Vermont to Require GMO Labeling

<a href="http://www.shutterstock.com/pic-169659578/stock-photo-gmo-yellow-sign-with-the-corn-crop-in-the-background.html?src=C5uYuKxd4pBxlnV_esjTyg-1-13">Uros Zunic</a>/Shutterstock


When Maine and Connecticut passed laws last year requiring the labeling of foods containing genetically modified ingredients, there was a catch: They withheld implementation “until other states pass similar legislation with the hope of sharing the expense of any litigation,” reports the ag trade paper Brownfield. This week, they appear to have gotten their wish. On Wednesday afternoon, Vermont Gov. Peter Shumlin took to Facebook to announce his intention to sign a bill that had been recently passed his own state’s legislature—one with a concrete plan for implementation, by July 1, 2016. “The legislature has spoken loud and clear,” he declared. “Vermonters deserve to know what is in their food.”

As for the litigation fears expressed by its fellow New England states, Vermont has an answer, Brownfield reports: “The bill also sets up an $8 million fund to implement the rules and defend them if necessary.” No doubt, law firms are already jostling for pieces of that action. The agrichemical and food-processing industries, which spent $46 million to defeat a labeling ballot initiative in California in 2012 and another $21 million to beat a Washington State labeling campaign last year, will almost certainly attempt to block the Vermont law in court.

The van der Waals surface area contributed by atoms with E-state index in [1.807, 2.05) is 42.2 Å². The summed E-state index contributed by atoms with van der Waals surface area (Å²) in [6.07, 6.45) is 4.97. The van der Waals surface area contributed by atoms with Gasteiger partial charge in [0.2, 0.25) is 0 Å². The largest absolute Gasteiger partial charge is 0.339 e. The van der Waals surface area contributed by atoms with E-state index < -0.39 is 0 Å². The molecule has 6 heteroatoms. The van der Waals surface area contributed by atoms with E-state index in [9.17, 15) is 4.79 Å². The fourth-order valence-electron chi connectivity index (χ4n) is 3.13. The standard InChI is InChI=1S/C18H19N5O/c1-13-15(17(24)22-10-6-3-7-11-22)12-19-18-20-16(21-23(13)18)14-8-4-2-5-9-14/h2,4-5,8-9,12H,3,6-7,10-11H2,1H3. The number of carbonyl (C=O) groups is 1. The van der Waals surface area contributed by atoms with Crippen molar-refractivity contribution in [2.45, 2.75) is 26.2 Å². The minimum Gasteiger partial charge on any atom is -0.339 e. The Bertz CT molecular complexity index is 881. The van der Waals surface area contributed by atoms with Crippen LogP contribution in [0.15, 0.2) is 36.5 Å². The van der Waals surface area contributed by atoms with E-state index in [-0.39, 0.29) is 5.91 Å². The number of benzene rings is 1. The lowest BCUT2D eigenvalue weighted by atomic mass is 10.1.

An article published last month in the Vermont paper VTDigger.com portrays the intense lobbying the industry brought to bear as the legislature debated the bill, and lays out the likely legal arguments it will make in court to crush it:

A potential lawsuit would hinge on several legal arguments: First Amendment rights and protections against compelled speech, “equal protection” laws, rules prohibiting conflict between state and federal laws, and the so-called “dormant commerce” clause saying states can’t make laws that will have adverse impact on interstate commerce.

Of course, taking to the courts to defeat a popular initiative won’t do much to improve the GMO seed/agrichemical industry’s public image. I laid out the reason I support GMO labeling in this post on California’s failed ballot initiative.

FACT:

Mother Jones was founded as a nonprofit in 1976 because we knew corporations and the wealthy wouldn't fund the type of hard-hitting journalism we set out to do.

Today, reader support makes up about two-thirds of our budget, allows us to dig deep on stories that matter, and lets us keep our reporting free for everyone. If you value what you get from Mother Jones, please join us with a tax-deductible donation today so we can keep on doing the type of journalism 2019 demands.

We Recommend

Latest

Give a Year of the Truth

at our special holiday rate

just $12

Order Now

Sign up for our newsletters

Subscribe and we'll send Mother Jones straight to your inbox.

Support our journalism

Help Mother Jones' reporters dig deep with a tax-deductible donation.

Donate

We have a new comment system! We are now using Coral, from Vox Media, for comments on all new articles. We'd love your feedback.